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|Title:||Simulating Chemical Reactions of Glass Powder in Cement Using Silica, Calcium Hydroxide and Sodium Hydroxide|
|Advisor:||Chidiac, Samir E.|
|Keywords:||Cement;ASR;Glass;Dissolution;SCM;Pozzolan;Civil Engineering;Structural Engineering;Civil Engineering|
|Abstract:||<p>The use of supplementary cementitious materials (SCM) decreases the environmental impact of the cement industry. SCMs are commercial by-products that possess pozzolanic properties. Recycled glass powder, classified as a SCM, when added as a cement replacement reacts with the available lime in the cement to form calcium silicate hydrate (C-S-H) products. In contrast with other SCMs, glass is siliceous and thus the reaction can also cause alkali silica reaction (ASR) which causes expansion and cracking. This study was completed in order to characterize the chemical reactions and their rate using a simplified system that mimics glass particles in hardened cement paste.</p> <p>Silica powder was added to solutions containing calcium hydroxide and/or sodium hydroxide. The rate of dissolution of the silica was monitored as well as the composition of the reaction products. Dissolution rates of silica with varying concentrations of silica, calcium hydroxide and sodium hydroxide, were fitted to the Hixson-Crowell cubic root law. The precipitate composition of the reaction product was represented by means of triaxial plots. It was found that silicate ions enter the solutions containing sodium hydroxide and containing both sodium hydroxide and calcium hydroxide. The rate is proportional to the quantity of sodium ions in the solution and to the pH. Also, higher concentrations of silica generally cause higher dissolution rates. The solutions with a pH of 13.48 and with lower silica concentrations created reaction products that were similar to C-S-H while the solutions with higher pH levels formed ASR after thirty days. The C-S-H prevented further dissolution of the silica. The formation of the ASR reaction products did not prevent further dissolution of the silica and they continued to dissolve until most of the silica had entered the solution.</p>|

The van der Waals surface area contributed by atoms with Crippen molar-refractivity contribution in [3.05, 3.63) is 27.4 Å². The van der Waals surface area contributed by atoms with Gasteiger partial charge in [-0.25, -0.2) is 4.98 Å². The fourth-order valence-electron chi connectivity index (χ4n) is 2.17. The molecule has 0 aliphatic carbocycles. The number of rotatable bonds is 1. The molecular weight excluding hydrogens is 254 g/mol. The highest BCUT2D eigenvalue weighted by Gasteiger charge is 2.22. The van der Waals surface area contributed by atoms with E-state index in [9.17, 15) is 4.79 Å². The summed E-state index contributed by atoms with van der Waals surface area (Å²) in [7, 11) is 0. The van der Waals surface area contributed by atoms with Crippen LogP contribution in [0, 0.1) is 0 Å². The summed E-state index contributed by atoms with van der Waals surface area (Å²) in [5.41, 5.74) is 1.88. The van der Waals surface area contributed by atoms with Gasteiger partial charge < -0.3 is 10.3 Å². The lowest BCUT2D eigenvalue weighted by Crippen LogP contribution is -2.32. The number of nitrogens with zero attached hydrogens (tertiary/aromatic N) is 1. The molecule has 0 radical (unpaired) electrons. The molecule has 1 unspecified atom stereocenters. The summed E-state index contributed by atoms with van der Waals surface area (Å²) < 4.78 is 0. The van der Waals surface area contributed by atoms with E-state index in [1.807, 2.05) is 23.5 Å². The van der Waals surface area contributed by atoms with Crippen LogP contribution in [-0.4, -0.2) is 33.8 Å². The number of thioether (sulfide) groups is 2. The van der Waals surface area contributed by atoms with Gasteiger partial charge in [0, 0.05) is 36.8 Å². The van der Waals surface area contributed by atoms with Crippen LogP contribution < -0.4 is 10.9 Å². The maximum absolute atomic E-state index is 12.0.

|Appears in Collections:||Open Access Dissertations and Theses|
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